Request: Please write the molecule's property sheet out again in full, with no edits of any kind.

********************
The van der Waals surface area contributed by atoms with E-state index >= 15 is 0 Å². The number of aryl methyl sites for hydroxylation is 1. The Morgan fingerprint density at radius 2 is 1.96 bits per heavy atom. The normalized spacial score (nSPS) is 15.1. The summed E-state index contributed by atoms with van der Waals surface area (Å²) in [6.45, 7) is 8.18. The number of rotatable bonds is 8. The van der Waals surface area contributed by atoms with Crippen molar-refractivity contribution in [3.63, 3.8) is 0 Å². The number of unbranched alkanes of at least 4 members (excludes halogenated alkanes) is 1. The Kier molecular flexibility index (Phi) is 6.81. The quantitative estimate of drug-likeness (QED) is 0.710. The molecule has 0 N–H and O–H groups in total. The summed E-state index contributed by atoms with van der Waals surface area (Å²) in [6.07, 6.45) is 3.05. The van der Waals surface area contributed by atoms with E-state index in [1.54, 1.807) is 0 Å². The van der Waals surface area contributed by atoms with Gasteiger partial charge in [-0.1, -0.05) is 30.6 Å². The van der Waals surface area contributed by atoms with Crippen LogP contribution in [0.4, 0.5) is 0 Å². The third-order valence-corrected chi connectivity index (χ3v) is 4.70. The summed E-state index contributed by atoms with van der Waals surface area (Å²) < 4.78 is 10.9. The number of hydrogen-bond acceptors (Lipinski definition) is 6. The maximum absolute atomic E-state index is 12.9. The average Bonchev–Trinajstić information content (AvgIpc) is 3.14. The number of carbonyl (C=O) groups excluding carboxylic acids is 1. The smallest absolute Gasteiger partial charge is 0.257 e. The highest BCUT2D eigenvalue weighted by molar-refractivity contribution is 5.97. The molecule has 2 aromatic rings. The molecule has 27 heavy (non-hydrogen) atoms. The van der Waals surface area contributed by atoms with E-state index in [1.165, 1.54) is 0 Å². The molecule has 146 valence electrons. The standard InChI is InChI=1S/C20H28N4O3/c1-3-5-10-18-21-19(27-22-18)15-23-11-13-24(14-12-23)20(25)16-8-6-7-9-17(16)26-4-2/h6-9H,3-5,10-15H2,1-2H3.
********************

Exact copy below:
The van der Waals surface area contributed by atoms with E-state index >= 15 is 0 Å². The number of aryl methyl sites for hydroxylation is 1. The Morgan fingerprint density at radius 2 is 1.96 bits per heavy atom. The normalized spacial score (nSPS) is 15.1. The summed E-state index contributed by atoms with van der Waals surface area (Å²) in [6.45, 7) is 8.18. The number of rotatable bonds is 8. The van der Waals surface area contributed by atoms with Crippen molar-refractivity contribution in [3.63, 3.8) is 0 Å². The number of unbranched alkanes of at least 4 members (excludes halogenated alkanes) is 1. The Kier molecular flexibility index (Phi) is 6.81. The quantitative estimate of drug-likeness (QED) is 0.710. The molecule has 0 N–H and O–H groups in total. The summed E-state index contributed by atoms with van der Waals surface area (Å²) in [6.07, 6.45) is 3.05. The van der Waals surface area contributed by atoms with E-state index in [1.54, 1.807) is 0 Å². The van der Waals surface area contributed by atoms with Gasteiger partial charge in [-0.1, -0.05) is 30.6 Å². The van der Waals surface area contributed by atoms with Crippen LogP contribution in [0.4, 0.5) is 0 Å². The third-order valence-corrected chi connectivity index (χ3v) is 4.70. The summed E-state index contributed by atoms with van der Waals surface area (Å²) < 4.78 is 10.9. The number of hydrogen-bond acceptors (Lipinski definition) is 6. The maximum absolute atomic E-state index is 12.9. The average Bonchev–Trinajstić information content (AvgIpc) is 3.14. The number of carbonyl (C=O) groups excluding carboxylic acids is 1. The smallest absolute Gasteiger partial charge is 0.257 e. The highest BCUT2D eigenvalue weighted by molar-refractivity contribution is 5.97. The molecule has 2 aromatic rings. The molecule has 27 heavy (non-hydrogen) atoms. The van der Waals surface area contributed by atoms with E-state index in [1.165, 1.54) is 0 Å². The molecule has 146 valence electrons. The standard InChI is InChI=1S/C20H28N4O3/c1-3-5-10-18-21-19(27-22-18)15-23-11-13-24(14-12-23)20(25)16-8-6-7-9-17(16)26-4-2/h6-9H,3-5,10-15H2,1-2H3.